Salvation Army teaches kids how to make meals instead of turning to snacks
As the summer began, Salvation Army Chico (California) Corps Officers Lieutenants Jeffrey and Kristin Boyd realized many local youth would be home alone while their parents were at work. And this meant that when they got hungry, the kids would likely turn to snacks instead of healthy meals.
To combat this, the corps began to host a cooking class for youth ages 7-15 to teach them how to make simple, delicious meals at home for their families during the months school was out.
“We found that a lot of the kids…when we provide meals to them, they tend to eat a lot and they’re hungry. We want them to learn how they could look within their own pantry, create a meal and not just have to rely on snacks,” Jeffrey Boyd said. “The goal was that they could safely make a healthy meal for themselves or their siblings at home.”
The class was part of a corps initiative to offer more life skills classes to the community as the Boyds wanted to connect more with those receiving assistance from the Army’s food distribution program. Other classes included music, hula, and arts and crafts.
The corps also began to provide the kids with weekly transportation to and from the class beginning in June 2022. In addition to learning to cook different recipes, the class curriculum included kitchen hygiene, etiquette and safety. The children also learned how to measure ingredients, read nutritional information and expiration dates, and follow recipes and modify them to feed more people or substitute ingredients for what they had at their house.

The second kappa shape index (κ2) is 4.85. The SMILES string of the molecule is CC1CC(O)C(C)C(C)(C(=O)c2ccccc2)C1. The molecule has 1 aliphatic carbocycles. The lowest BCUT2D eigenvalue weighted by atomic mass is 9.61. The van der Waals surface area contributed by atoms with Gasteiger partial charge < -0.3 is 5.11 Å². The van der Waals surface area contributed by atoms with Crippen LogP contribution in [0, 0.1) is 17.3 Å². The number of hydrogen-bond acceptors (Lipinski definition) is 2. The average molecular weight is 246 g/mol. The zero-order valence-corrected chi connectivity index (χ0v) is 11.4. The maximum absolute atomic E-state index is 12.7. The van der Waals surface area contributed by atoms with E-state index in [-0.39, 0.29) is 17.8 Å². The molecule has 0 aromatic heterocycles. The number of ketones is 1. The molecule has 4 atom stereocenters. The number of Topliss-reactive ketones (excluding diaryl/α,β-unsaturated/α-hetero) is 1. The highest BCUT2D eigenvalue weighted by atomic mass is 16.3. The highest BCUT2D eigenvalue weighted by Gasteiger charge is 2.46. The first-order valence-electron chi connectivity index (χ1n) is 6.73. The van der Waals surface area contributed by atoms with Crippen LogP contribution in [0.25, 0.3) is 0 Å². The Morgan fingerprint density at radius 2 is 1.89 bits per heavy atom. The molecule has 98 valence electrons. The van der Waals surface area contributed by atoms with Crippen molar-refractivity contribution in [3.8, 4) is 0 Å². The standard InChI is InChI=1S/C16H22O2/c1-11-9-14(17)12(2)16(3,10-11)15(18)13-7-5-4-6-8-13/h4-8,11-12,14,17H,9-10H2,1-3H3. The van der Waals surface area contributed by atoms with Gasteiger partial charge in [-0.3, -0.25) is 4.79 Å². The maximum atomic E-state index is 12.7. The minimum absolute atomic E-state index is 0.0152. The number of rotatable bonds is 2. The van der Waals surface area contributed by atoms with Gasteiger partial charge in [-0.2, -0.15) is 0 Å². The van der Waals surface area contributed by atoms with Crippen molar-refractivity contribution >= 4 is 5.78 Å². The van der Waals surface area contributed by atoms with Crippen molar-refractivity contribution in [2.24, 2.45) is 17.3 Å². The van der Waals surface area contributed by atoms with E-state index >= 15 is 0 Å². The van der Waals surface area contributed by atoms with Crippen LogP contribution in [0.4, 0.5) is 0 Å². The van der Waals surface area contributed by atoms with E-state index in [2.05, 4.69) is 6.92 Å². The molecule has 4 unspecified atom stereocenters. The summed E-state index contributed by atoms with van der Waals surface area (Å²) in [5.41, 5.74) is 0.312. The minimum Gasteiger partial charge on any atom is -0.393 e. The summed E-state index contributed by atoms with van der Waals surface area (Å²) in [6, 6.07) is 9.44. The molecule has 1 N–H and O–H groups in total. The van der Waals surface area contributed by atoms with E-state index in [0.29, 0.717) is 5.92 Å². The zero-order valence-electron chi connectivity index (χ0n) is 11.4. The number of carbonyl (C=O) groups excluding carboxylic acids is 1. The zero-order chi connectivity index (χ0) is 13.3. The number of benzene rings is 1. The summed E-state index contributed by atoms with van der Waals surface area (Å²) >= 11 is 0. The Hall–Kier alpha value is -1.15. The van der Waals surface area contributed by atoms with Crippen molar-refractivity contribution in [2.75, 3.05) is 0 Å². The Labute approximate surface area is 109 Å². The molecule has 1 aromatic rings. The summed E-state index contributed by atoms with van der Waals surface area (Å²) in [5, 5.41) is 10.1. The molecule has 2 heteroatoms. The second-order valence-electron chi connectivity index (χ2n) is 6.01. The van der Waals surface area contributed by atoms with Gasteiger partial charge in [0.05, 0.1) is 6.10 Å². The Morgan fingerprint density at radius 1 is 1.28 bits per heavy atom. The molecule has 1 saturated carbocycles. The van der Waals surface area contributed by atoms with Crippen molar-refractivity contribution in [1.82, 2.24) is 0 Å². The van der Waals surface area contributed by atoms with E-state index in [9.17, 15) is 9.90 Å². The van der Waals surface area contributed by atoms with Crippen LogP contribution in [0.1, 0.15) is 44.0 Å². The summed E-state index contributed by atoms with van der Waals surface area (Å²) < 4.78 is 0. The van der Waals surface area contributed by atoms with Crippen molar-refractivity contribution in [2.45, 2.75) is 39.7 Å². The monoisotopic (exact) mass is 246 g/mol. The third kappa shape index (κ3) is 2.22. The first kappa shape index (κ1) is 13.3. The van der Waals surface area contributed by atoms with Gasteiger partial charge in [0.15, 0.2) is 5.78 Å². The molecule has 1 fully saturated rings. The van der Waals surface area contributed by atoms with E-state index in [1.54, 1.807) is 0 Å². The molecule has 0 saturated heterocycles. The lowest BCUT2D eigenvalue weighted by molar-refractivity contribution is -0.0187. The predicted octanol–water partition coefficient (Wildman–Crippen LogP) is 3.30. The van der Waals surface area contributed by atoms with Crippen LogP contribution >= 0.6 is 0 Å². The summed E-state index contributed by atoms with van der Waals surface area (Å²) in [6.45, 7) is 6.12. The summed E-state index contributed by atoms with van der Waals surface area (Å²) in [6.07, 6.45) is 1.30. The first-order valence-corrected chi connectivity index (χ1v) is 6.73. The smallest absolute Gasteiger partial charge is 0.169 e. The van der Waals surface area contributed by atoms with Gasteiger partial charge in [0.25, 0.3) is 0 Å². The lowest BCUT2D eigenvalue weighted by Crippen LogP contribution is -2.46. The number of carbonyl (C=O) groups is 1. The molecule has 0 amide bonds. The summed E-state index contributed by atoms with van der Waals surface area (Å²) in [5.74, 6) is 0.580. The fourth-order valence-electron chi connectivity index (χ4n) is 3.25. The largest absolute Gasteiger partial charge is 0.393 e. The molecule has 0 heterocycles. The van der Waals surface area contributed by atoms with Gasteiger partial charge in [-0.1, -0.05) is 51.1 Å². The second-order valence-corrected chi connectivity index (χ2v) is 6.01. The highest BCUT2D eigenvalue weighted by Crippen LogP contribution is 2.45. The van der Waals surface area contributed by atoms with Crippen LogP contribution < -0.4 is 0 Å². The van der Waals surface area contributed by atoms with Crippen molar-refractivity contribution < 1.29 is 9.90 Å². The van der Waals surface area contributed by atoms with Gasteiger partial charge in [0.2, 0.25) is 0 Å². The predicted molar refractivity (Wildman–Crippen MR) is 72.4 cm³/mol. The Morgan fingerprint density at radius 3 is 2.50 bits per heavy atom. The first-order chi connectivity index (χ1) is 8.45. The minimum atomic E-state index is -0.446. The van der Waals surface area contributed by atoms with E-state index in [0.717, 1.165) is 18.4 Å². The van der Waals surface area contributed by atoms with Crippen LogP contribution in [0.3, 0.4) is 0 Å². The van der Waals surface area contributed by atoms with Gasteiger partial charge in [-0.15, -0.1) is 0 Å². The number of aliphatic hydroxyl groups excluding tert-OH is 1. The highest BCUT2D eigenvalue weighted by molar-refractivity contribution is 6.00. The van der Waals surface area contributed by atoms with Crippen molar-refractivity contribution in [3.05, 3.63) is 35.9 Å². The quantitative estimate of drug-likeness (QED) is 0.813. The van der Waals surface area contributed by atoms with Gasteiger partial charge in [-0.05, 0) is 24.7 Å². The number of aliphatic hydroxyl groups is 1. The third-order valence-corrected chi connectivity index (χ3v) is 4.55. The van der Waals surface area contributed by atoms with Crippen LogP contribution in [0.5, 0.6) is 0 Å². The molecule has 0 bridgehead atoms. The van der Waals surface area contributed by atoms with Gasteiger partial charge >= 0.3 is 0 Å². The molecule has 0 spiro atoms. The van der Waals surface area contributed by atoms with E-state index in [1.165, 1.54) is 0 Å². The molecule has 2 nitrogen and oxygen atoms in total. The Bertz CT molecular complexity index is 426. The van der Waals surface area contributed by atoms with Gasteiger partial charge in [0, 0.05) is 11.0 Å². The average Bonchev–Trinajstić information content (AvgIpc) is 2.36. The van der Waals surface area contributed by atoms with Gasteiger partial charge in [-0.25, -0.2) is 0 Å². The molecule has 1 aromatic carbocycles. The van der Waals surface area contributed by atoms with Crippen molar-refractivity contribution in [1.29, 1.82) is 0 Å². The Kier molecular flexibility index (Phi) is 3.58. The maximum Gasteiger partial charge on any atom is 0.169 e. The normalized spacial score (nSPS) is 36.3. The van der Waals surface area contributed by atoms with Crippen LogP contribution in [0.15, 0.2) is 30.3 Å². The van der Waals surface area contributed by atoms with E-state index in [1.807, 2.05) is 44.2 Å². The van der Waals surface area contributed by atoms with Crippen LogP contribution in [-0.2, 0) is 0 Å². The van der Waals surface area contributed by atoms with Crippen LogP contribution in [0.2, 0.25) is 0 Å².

The Boyds said they went in-depth with teaching kitchen safety as far as knives, stoves and ovens go in order to prevent injuries. They also focused on recipes that could be meal-prepped for parents to easily cook when they got home along with those that didn’t require an oven or stove. Recipes that were selected were also based on what the kids would likely already have at home, like scrambled eggs.
“That was one that was fun for the kids, and easy, because it got them to use the stove,” Jeffrey Boyd said.
But the no-bake cookies were the kids’ favorite to make.
“They had the most fun with the no-bake cookies because that was the most hands-on…[with] a ton of measuring and mixing,” Kristin Boyd said. “Everybody got to do all of that.”
The kids also loved making the create-your-own pizza with different bases and sauces, so they could use whatever ingredients they had at home.
“We showed them how they could pivot and use all sorts of different ingredients,” Jeffrey Boyd said. “If they didn’t have traditional pizza bread, we showed them all the different types of bases they could use—like bagels, tortillas, regular sandwich bread, English muffins—and…that it didn’t have to be traditional pizza sauce, it could be a marinara [or] barbecue sauce.”
The youth enjoyed the class so much that they started inviting their friends. Kristin Boyd said they started with six kids and grew to 25 by the end.
“They loved it. They had so much fun. They loved to sample things along the way and smell the ingredients and try to figure out creative ways to do things differently,” Kristin Boyd said. “They were enthusiastic through the whole thing. They looked forward to it every week. They’re sad it’s over, but hopefully, we’ll continue it so we can keep going.”
Parents requested that the program be done again in the fall, and the Boyds are currently brainstorming how to make that happen. If it does, they hope to have the kids be more involved in choosing the recipes, and take on more challenging dishes.
“We would hope that we can incorporate more culinary skills for the kids so they can just take this to the next level,” Kristin Boyd said.
Until then, the Boyds hope to have left a lasting impact on the kids and their culinary abilities.
“We hope that they felt empowered to be creative and not be afraid of the kitchen,” Jeffrey Boyd said. “We know that cooking can seem kind of like a big task, so we wanted them to have the confidence and feel empowered to go into the kitchen and safely be able to produce something that was healthy, beyond just grabbing a pre-packaged snack.”
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